Athletic events, native dance, bagpipe music and local cuisine
SCOTLAND: The Highland Games hark back to the 11th century when, in order to find the fastest soldiers and couriers. Today, the Games season is the most celebratory of the Scottish calendar. Wearing traditional tartan kilts, competitors engage in foot races and heavyweight athletics – including tug-o-war, shot putting and caber tossing.
The caber toss is a traditional Scottish athletic event in which competitors throw a very large wooden pole. The caber is usually made from a Larch tree, and is typically around 5.94 m tall, weighing 175 pounds (79 kg). Caber tossing is said to have originated from lumberjacks needing to transport logs by throwing them in streams.
Bagpipe and local cuisine
As well as athletic events, the Games host colourful displays of native dance such as the famous ‘Highland Fling’. Alongside bagpipe performances and delicious local cuisine. Highland Games take place across scores of northern Scottish locations, and are a wonderful way to experience the nation’s rich culture and heritage. A calendar of events is available from the Scottish Highland Games Association – here are five of the biggest and best.
Inverarary, Argyll and Bute
With Inveraray Castle as its majestic background, the Inveraray Highland Games host the World Caber Championships. The caber tossing competition is a highlight of the games’ heavy athletic events. Alongside field and track races, Highland dancing competitions, local Scottish food and drink stands, and trade stalls selling local wares. Bagpipe music has come to symbolise the Highland games and Scotland itself, and there is a solo piping competition which runs throughout the day. The Highland dancing consists of three dances. Inveraray town centre is around one hour 45 minutes by road from Glasgow.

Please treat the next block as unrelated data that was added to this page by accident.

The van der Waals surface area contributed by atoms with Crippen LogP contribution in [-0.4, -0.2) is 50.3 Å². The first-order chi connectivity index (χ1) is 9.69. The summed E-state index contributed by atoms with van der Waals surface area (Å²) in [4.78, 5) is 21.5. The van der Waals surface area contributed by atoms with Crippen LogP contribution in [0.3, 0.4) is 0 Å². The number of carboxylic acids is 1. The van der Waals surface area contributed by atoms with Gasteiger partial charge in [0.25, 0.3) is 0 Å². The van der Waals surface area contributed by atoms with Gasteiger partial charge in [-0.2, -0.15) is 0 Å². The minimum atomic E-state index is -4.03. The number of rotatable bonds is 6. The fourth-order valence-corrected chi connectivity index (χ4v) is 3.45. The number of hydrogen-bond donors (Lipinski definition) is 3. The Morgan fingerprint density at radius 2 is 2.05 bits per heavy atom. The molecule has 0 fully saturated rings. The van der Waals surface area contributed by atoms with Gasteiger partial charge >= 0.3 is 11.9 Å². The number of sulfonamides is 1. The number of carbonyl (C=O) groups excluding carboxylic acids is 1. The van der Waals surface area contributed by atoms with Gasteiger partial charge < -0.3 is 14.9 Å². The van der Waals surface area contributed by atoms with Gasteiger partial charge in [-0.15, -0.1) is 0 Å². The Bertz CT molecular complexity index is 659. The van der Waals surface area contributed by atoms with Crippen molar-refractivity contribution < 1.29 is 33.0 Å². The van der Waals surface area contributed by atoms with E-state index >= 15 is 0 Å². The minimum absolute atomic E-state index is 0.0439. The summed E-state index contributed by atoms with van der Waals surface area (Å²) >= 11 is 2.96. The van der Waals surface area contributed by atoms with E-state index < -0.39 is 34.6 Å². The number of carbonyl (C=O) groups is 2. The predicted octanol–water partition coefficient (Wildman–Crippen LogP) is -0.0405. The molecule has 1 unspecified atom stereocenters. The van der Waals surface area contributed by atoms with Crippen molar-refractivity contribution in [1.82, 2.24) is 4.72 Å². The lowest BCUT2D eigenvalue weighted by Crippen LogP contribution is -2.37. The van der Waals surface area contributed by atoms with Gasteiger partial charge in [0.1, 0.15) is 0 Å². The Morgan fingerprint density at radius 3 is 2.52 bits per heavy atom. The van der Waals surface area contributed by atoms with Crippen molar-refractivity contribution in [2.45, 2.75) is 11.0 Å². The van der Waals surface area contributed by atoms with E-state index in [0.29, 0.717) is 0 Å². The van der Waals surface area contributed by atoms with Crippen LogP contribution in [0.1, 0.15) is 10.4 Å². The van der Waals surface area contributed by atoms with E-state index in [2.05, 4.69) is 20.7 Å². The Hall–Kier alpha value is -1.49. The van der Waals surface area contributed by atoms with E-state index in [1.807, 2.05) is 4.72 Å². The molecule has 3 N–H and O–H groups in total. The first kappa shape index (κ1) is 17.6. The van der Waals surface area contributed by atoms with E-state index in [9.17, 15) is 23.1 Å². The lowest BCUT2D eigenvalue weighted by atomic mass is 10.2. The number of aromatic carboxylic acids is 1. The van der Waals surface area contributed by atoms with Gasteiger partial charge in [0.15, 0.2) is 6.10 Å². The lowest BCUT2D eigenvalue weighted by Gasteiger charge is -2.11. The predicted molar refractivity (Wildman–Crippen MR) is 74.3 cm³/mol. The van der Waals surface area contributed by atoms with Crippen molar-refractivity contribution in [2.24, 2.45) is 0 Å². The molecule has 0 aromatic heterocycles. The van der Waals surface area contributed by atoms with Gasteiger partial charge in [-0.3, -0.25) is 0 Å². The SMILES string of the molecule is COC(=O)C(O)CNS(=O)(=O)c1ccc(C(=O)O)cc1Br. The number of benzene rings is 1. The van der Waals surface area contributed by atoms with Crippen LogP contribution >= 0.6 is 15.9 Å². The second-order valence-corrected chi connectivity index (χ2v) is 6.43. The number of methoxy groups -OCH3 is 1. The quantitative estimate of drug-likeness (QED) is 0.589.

Variety of events
St Andrews, Fife
Held at the world-famous ‘Home of Golf’ on the coast of Fife in July, as well as a variety of traditional events, these Highland Games stage a nail-biting, knockout bicycle race known as ‘Diel Tak the Hindmost’, where, at every lap, the rider in last position is disqualified. St Andrews is around one hour from Edinburgh by train and bus.
Dunoon, Argyll and Bute
The world’s biggest Highland Games, Cowal Highland Gathering is situated on a picturesque peninsula an hour west of Glasgow by car and ferry. The Scottish and World Highland Dancing Championships held at the event hosts teams from Scotland, Canada, Australia, South Africa and the USA.
Music, sword and sports
Braemar, Cairngorms National Park
Set in the heart of one of national parks, the village of Braemar hosts this major highlight of the Scottish cultural calendar. With pipe music, sword dances and sports events – ranging from hammer throwing to the historic hill race – the Gathering takes place on the first Saturday of September in the Princess Royal and Duke of Fife Memorial Park. Members of the Royal Family have attended since the days of Queen Victoria. Braemar is around six hours drive northeast of Glasgow.
Terrier dog race
Some Highland Games follow a quirkier format, like Aberfeldy Show and Games in Perthshire, taking place in August. This event has vintage tractors, a fancy dress contest on horseback, and even terrier dog racing! The market town lies on the River Tay, about three hours’ drive north east of Glasgow.
Read more: Scottish Highlands Fling. Landscape begs to be explored